"Instead of keeping the silence like we usually do, we wanted to make a greater statement," Alexandro said.

The mission of the scream was two-fold, she said.

"For women, [the message is that] there are other people. They hear you, they can talk with you, they can be there with you if you need it," Alexandro said. "Also, for those who commit gender violence, it is not going to go unheard."

Peteraf was glad to be able to take an active role with the scream.

"I think it is really cool that we are doing something rather than just keeping silent," she said. "Usually people do walkouts, [and] it is kind of dumb. They walk out of class and go to get lunch or something, but we are not doing that."

Peteraf expressed hope that the event would lead to the creation of open dialogue and promote a safe environment for those who feel threatened at the University.

"It is not all about gender violence for me," she said. "It is all about the conversations that are kept hidden from everybody and the conversations that need to be had in a University like this, and you are surrounded by strangers and you might feel unsafe."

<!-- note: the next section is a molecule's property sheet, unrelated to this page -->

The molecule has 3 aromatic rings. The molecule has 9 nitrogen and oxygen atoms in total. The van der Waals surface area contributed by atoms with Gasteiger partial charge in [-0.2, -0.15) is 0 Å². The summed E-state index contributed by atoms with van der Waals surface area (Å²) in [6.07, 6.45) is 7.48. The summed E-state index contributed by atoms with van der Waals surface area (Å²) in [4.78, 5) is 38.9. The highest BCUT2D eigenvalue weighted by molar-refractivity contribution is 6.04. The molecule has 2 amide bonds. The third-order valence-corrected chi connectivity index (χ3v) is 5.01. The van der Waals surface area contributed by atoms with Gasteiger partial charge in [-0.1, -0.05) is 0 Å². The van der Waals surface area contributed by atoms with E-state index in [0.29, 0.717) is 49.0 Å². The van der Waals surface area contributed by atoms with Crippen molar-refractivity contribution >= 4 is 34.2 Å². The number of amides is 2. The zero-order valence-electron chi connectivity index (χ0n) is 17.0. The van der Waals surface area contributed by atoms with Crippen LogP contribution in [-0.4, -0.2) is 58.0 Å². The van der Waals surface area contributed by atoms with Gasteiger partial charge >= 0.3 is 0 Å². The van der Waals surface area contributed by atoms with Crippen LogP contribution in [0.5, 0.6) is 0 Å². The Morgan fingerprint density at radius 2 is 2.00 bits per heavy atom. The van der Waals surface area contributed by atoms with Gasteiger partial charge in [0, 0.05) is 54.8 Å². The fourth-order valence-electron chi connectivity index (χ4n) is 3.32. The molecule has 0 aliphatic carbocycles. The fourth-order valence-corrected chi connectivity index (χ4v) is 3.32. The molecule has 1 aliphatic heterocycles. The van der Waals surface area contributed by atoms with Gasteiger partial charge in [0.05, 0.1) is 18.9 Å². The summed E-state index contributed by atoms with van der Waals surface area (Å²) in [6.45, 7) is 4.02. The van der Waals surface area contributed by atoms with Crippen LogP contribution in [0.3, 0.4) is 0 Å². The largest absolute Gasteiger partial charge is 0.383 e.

Screamers and supporters convened in the Women's Center in the Douglass Campus Center last night to discuss the campus-wide scream. Additionally, attendees discussed how sexual assaults impact specific groups, like those of the lesbian, gay, bisexual and transgender community and people of color, as well as larger communities in general.

They also hosted an hour-long confidential session that allowed people to talk about personal experiences with abuse. At the end, participants screamed together.

The scream was co-sponsored by the Women's Center Coalition, Radigals, Latin American Womyn's Organization, Queering the Air, the Lesbian Gay Bisexual Transgender Queer and Questioning People Union of Color at Rutgers University and West Indian Student Organization.

Colleen Roache